What Is a Proxy and Why Is It a Problem?

  • Speaker
  • Solon Barocas, Ph.D.Adjunct Assistant Professor, Department of Information Science, Cornell University
    Principal Researcher, Microsoft Research
Date & Time


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Concerns with so-called ‘proxies’ have become ubiquitous in recent debates about algorithmic fairness. Yet it is far from clear what makes something a proxy and why it poses a problem. In this talk, Solon Barocas will differentiate between two different notions of proxies: One concerned with the choice of prediction target and the other concerned with the choice of input features. In the first case, the concern is that a chosen target can be a systematically biased measure — that is, a poor proxy — for the true outcome of interest and that even accurately predicting the target can be unfair. In the second case, the concern seems to be that even when a legally proscribed feature is not provided directly as an input into a machine learning model, discrimination on that basis may persist because non-proscribed features are correlated with — that is, serve as a proxy for — the proscribed feature. After disentangling these two different notions, Barocas will show that it can be surprisingly difficult, in both cases, to pin down whether something is a proxy and whether that should be cause for concern.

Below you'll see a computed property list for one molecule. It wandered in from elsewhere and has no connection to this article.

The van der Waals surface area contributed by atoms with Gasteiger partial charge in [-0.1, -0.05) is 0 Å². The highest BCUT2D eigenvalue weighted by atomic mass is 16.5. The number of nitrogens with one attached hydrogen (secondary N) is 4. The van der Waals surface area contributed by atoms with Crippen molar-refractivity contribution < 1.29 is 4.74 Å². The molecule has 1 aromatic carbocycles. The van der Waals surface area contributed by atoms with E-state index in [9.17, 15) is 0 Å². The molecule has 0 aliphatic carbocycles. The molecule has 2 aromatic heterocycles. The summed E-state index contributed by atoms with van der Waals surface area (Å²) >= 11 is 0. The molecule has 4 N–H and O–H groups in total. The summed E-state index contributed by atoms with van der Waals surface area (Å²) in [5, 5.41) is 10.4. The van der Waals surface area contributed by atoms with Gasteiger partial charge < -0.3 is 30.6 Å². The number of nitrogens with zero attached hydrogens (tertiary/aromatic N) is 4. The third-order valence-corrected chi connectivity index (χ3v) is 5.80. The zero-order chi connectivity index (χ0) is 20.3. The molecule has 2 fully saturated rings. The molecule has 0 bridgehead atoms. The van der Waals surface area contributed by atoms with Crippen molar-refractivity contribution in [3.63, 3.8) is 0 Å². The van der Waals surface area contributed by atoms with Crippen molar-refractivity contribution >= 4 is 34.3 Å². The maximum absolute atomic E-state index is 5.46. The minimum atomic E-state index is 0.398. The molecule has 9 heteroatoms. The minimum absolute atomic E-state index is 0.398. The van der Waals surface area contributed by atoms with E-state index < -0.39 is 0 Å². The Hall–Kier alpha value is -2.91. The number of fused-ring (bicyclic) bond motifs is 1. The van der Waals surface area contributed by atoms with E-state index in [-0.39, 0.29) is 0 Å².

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About the Speaker

Barocas is a principal researcher in the New York City lab of Microsoft Research and an adjunct assistant professor in the department of information science at Cornell University. His research explores ethical and policy issues in artificial intelligence, particularly fairness in machine learning, methods for bringing accountability to automated decision-making, and the privacy implications of inference. He co-founded the ACM conference on Fairness, Accountability, and Transparency (FAccT).

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